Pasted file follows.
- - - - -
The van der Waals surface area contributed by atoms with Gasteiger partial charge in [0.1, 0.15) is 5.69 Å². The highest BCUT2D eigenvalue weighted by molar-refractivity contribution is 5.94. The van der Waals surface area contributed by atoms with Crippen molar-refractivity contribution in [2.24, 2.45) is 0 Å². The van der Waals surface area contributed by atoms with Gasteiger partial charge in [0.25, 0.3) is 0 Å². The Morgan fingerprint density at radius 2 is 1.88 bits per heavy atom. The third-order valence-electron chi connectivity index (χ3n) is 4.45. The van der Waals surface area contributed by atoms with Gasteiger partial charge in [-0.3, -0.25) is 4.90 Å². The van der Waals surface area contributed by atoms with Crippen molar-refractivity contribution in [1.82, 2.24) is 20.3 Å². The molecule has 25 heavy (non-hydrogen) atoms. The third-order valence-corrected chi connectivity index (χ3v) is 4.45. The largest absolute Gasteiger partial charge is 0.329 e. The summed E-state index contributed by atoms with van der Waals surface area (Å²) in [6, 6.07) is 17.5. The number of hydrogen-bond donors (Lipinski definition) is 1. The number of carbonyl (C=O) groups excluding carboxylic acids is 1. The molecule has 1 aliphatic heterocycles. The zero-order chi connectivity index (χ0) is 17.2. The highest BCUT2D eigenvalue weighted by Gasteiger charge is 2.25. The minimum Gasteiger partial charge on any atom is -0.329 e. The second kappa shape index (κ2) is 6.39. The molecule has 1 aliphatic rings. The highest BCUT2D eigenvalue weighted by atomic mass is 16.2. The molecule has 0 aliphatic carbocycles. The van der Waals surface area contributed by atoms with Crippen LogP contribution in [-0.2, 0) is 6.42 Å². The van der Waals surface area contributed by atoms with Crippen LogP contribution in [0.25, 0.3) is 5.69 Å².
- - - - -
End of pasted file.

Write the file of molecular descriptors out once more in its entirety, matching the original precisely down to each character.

The van der Waals surface area contributed by atoms with Gasteiger partial charge in [0.1, 0.15) is 5.69 Å². The highest BCUT2D eigenvalue weighted by molar-refractivity contribution is 5.94. The van der Waals surface area contributed by atoms with Crippen molar-refractivity contribution in [2.24, 2.45) is 0 Å². The van der Waals surface area contributed by atoms with Gasteiger partial charge in [0.25, 0.3) is 0 Å². The Morgan fingerprint density at radius 2 is 1.88 bits per heavy atom. The third-order valence-electron chi connectivity index (χ3n) is 4.45. The van der Waals surface area contributed by atoms with Gasteiger partial charge in [-0.3, -0.25) is 4.90 Å². The van der Waals surface area contributed by atoms with Crippen molar-refractivity contribution in [1.82, 2.24) is 20.3 Å². The molecule has 25 heavy (non-hydrogen) atoms. The third-order valence-corrected chi connectivity index (χ3v) is 4.45. The largest absolute Gasteiger partial charge is 0.329 e. The summed E-state index contributed by atoms with van der Waals surface area (Å²) in [6, 6.07) is 17.5. The number of hydrogen-bond donors (Lipinski definition) is 1. The number of carbonyl (C=O) groups excluding carboxylic acids is 1. The molecule has 1 aliphatic heterocycles. The zero-order chi connectivity index (χ0) is 17.2. The highest BCUT2D eigenvalue weighted by Gasteiger charge is 2.25. The minimum Gasteiger partial charge on any atom is -0.329 e. The second kappa shape index (κ2) is 6.39. The molecule has 1 aliphatic rings. The highest BCUT2D eigenvalue weighted by atomic mass is 16.2. The molecule has 0 aliphatic carbocycles. The van der Waals surface area contributed by atoms with Crippen LogP contribution in [-0.2, 0) is 6.42 Å². The van der Waals surface area contributed by atoms with Crippen LogP contribution in [0.25, 0.3) is 5.69 Å².